alexa Effect of cross-linked hemoglobin on functionality and viability of microencapsulated pancreatic islets.
Surgery

Surgery

Surgery: Current Research

Author(s): Chae SY, Kim SW, Bae YH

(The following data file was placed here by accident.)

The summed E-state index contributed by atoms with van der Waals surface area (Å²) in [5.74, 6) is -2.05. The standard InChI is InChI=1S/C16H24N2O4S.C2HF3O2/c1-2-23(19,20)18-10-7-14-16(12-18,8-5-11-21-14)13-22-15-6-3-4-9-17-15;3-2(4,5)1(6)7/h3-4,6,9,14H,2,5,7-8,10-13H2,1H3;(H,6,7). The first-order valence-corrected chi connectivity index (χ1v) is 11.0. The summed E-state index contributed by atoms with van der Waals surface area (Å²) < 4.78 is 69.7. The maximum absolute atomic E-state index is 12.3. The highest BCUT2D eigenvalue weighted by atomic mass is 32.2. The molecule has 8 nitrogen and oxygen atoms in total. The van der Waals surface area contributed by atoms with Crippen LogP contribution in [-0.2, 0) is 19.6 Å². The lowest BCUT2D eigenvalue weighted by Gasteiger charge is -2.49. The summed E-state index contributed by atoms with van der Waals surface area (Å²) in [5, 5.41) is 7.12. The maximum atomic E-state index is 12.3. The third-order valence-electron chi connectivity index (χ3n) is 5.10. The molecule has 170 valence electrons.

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Abstract Of many obstacles involved in developing a bioartificial pancreas, which consists of encapsulated and physically immunoprotected islets, for long-term implantation in insulin-dependent diabetic patients, the impaired functionality and decreasing viability of encapsulated islets over time are critical factors in determining the size and longevity of the implant. These factors are closely associated with short oxygen supply to the encaged islets from the implant site. To facilitate oxygen transport to islets in the capsules, we coencapsulated hemoglobin cross-linked with difunctional polyethylene glycol (Hb-conjugate, Hb-C) which is large in size (>100 kDa), thus preventing diffusional loss through the immunoprotecting membrane. The coencapsulation of Hb-C with islets in alginate-poly-L-lysine microcapsules by dissolving Hb-C in an islet-suspended alginate solution at a concentration of 0.25 mM improved the insulin secretion and viability of the islets. At week 0, the islets, coencapsulated with Hb-C, cultured at P(O2) = 40 mmHg (assumed oxygen partial pressure in the most common implant site, the peritoneal cavity), secreted 200\% more insulin compared with the control islets without Hb-C at glucose concentrations of both 100 and 300 mg/dL. The Hb-C effect became more significant with time at higher glucose concentrations. After culturing the islets for 8 weeks at 40 mmHg, the insulin secretion was enhanced 200 and 550\% at glucose concentrations of 100 and 300 mg/dL as compared with the control, respectively. The results were closely associated with improved viability and suggest that the introduction of Hb-C is an effective approach to maintaining the oxygen supply to encapsulated islets. In addition, Hb-C coencapsulation with pancreatic islets may (1) provide a partial clue to reducing the large size of the biohybrid artificial pancreas, (2) lead to a reduced need for pancreas donation, and (3) prolong the longevity of the biohybrid artificial pancreas in the body. This article was published in Tissue Eng and referenced in Surgery: Current Research

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